Know that it’s not you.
It takes a lot to adjust to your new, lessened capabilities, and the adjustment is made more difficult by the expectations of you and those around you who have been long accustomed to dealing with your “normal, healthy self”.
Patients often find an equilibrium point at which they can function. As in combating any chronic illness, a positive hopeful attitude is essential.
Be prepared for a possible lack of acceptance from some from whom you might expect support. This may be a shock, but when you cannot regularly “go bowling” with the gang, or you increasingly depend on being accommodated at home or on the job, and when you have a condition that your doctor may not certify or that other people have already heard of as “that disease that junkies get”, then your emotional world will become quite different.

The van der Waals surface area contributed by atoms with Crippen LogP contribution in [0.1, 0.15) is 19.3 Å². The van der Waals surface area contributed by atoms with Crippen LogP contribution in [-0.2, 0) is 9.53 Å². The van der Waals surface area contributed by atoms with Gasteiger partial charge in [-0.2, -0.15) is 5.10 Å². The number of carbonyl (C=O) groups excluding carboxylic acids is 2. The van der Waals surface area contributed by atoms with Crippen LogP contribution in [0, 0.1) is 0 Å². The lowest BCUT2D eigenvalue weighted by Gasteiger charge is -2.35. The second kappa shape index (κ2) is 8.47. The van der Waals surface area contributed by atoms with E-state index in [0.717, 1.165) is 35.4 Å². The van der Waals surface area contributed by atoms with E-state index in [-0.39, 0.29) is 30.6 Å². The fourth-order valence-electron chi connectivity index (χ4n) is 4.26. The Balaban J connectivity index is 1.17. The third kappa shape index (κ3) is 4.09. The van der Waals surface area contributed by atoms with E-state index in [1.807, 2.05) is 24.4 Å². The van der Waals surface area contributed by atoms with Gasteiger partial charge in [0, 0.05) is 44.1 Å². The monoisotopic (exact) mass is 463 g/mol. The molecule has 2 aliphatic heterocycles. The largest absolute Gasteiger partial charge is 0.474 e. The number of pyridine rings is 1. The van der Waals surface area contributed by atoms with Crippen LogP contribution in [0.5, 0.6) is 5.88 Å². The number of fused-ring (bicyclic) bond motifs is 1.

Find new sources of support. It will be important to create a new family-and-friends support structure. This can be done through HCV support groups, electronic networking, pen pals, and other means.
You will need to take the time to create a new self image for yourself, to know that your new physical limitations do not limit you as a person, as a soul, no matter what other people are thinking. And take some advice from those who have traveled this difficult road before you—consider reading from books like the ones listed in Section 12.1.5: Bibliography: Suggested Readings.
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